There may be up to 20,000 U.S. citizens in Ukraine right now. If any of them are killed during an invasion, the Biden administration will likely be forced to respond with severity. Without such a response, the outrage from the American public will not only result in President Biden failing to win reelection, the Democrats would be set for devastating losses — forever branded as cowards.
Either way, MTL would be caught in the crossfire, making it one of the “easier” stocks to sell.
As I said above, I don’t have a whole lot of hope that the threat of sanctions will deter Russian President Vladimir Putin from taking the irresponsible action of a military invasion of a sovereign country. At the same time, I don’t think this is a matter that the U.S. and NATO can just watch from the sidelines.
Let’s just be brutally honest. If Russia invades, the Ukrainians are not just going to die conveniently. Millions will pour into neighboring countries, presenting one of the biggest humanitarian crises ever. In other words, if an invasion occurs, the possibility for the situation to escalate beyond the scope of what the west and Russia earlier expected could be quite high.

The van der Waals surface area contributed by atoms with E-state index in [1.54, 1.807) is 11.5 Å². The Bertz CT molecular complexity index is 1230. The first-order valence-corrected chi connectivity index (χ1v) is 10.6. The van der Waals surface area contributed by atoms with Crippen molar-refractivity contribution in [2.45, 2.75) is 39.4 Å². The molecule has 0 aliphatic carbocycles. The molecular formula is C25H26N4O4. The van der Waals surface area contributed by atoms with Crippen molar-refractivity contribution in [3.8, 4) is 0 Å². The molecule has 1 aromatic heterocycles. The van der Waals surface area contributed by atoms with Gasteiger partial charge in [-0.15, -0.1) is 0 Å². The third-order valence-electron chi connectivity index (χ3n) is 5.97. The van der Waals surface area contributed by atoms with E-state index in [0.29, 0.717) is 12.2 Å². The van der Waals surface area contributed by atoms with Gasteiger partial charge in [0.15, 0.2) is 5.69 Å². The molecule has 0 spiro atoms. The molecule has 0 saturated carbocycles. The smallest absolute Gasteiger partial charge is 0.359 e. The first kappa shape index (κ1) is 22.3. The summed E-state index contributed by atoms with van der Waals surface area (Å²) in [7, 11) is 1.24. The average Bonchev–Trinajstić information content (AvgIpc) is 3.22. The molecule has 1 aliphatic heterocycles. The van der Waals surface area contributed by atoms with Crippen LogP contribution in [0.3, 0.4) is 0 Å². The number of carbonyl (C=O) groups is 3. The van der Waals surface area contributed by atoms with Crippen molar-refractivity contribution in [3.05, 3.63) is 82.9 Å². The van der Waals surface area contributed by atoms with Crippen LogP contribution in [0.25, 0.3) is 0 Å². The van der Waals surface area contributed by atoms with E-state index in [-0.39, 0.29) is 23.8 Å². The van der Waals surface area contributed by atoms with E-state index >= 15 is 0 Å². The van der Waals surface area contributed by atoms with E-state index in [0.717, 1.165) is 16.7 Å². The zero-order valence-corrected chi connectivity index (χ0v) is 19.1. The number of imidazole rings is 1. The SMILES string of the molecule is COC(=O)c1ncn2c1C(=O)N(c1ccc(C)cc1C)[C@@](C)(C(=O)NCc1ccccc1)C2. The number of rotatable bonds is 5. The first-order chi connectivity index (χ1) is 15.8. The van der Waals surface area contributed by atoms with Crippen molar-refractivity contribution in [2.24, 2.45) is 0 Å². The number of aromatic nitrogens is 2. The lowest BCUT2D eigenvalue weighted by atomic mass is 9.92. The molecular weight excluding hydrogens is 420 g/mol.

And that brings me to Sberbank, a state-owned Russian banking and financial services company headquartered in Moscow. Naturally, the first response the U.S. must make is to impose the mother of all crippling sanctions on Russia. This includes cutting the entire country off from global financial networks, which would likely be detrimental to Sberbank.
With escalating risks in eastern Europe, SBRCY is an easy name to throw in regarding stocks to sell.